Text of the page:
Suicide bombings killed 11 people Monday at two army checkpoints in Al-Qaeda's former stronghold in southeastern Yemen, officials said, in attacks claimed by the jihadist group.
One attacker drove his bomb-laden truck into a checkpoint in a western district of Hadramawt's provincial capital Mukalla, security officials told AFP.
The second attacker simultaneously blew up his vehicle at an army checkpoint in the nearby town of Hajr, some 15 kilometres (nine miles) to the west of Mukalla, the sources said.
Al-Qaeda in the Arabian Peninsula claimed responsibility for the two attacks in a report on its Telegram account.
AQAP said "dozens were killed and wounded" from forces loyal to President Abedrabbo Mansour Hadi and it posted photographs of the two bombers.
The commander of Hadramawt's second military region, General Faraj Salmeen, had earlier told AFP that the second bombing struck the centre of the city, blaming the attack on "terrorists".
Eleven people were killed and 18 were wounded in the twin bombings, said Riad Jariri, head of the health department in Mukalla.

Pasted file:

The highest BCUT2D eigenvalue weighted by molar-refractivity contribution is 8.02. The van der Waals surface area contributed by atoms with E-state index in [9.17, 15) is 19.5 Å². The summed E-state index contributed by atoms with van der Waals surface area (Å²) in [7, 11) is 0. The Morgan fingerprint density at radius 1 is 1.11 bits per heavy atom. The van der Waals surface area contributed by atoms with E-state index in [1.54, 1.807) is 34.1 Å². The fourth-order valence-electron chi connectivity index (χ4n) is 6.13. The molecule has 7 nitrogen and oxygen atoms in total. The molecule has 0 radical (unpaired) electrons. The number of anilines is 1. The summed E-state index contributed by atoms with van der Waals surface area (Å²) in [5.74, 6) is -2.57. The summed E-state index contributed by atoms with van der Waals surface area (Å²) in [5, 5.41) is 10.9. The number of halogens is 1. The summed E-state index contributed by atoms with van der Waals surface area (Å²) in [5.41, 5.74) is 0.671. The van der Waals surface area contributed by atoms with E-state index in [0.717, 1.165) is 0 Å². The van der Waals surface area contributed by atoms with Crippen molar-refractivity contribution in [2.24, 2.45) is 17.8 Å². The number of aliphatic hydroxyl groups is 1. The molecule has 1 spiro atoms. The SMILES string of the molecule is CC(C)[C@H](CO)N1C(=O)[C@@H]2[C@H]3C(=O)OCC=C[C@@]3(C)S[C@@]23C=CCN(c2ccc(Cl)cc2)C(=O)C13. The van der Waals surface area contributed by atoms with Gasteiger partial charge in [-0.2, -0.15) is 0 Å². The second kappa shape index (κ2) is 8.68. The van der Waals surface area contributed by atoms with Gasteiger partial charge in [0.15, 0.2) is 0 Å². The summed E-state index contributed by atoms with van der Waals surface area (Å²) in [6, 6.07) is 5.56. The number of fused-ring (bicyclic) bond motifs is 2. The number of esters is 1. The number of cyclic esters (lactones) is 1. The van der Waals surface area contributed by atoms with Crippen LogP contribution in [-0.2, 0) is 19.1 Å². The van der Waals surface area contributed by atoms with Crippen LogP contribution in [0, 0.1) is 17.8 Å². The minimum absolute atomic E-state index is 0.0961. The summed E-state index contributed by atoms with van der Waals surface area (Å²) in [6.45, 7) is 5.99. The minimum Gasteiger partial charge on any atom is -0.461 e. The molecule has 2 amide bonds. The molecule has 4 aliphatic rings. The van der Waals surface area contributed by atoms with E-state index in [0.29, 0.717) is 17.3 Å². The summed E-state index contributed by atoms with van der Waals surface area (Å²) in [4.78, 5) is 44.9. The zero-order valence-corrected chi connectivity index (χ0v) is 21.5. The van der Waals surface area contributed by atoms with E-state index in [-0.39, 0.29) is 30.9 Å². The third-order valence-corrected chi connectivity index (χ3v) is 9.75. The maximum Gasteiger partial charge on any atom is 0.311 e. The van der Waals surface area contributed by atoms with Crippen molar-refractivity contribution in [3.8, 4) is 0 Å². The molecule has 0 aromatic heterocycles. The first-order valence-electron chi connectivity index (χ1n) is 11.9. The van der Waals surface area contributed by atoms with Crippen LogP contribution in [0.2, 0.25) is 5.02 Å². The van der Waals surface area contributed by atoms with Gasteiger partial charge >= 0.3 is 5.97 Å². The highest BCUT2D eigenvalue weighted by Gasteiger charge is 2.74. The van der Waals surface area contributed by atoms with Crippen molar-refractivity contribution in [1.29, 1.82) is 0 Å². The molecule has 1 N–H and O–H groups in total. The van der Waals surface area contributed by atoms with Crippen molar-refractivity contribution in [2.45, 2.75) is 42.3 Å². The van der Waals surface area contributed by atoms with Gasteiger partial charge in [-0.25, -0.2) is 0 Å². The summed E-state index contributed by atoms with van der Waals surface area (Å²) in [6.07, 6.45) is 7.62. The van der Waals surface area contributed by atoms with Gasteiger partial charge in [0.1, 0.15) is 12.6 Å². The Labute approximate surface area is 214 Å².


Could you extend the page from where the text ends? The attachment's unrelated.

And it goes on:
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Four civilians were among those killed, he told AFP.
Mukalla and surrounding towns were under the control of AQAP for one year until pro-government troops backed by a Saudi-led coalition recaptured the city in April.
In March, a US air strike on an Al-Qaeda training camp in Hajr killed more than 70 jihadists, provincial officials said.
Yemen has been gripped by a devastating conflict that escalated in March 2015 when Saudi-led air strikes began against Iran-backed Huthi rebels after the insurgents seized northern and central parts of the country including the capital, Sanaa.
The violence has allowed extremists such as AQAP and the Islamic State group to extend their influence and launch scores of attacks on security forces.
Last month, IS claimed a wave of suicide bombings targeting Yemeni troops in Mukalla that killed at least 42 people.
The Pentagon said in May that a "very small number" of US military personnel had been deployed around Mukalla in support of pro-government forces.
Washington considers the Yemen-based AQAP to be the network's deadliest franchise and its drone strikes have taken out a number of senior commanders of the group in the country over the past year.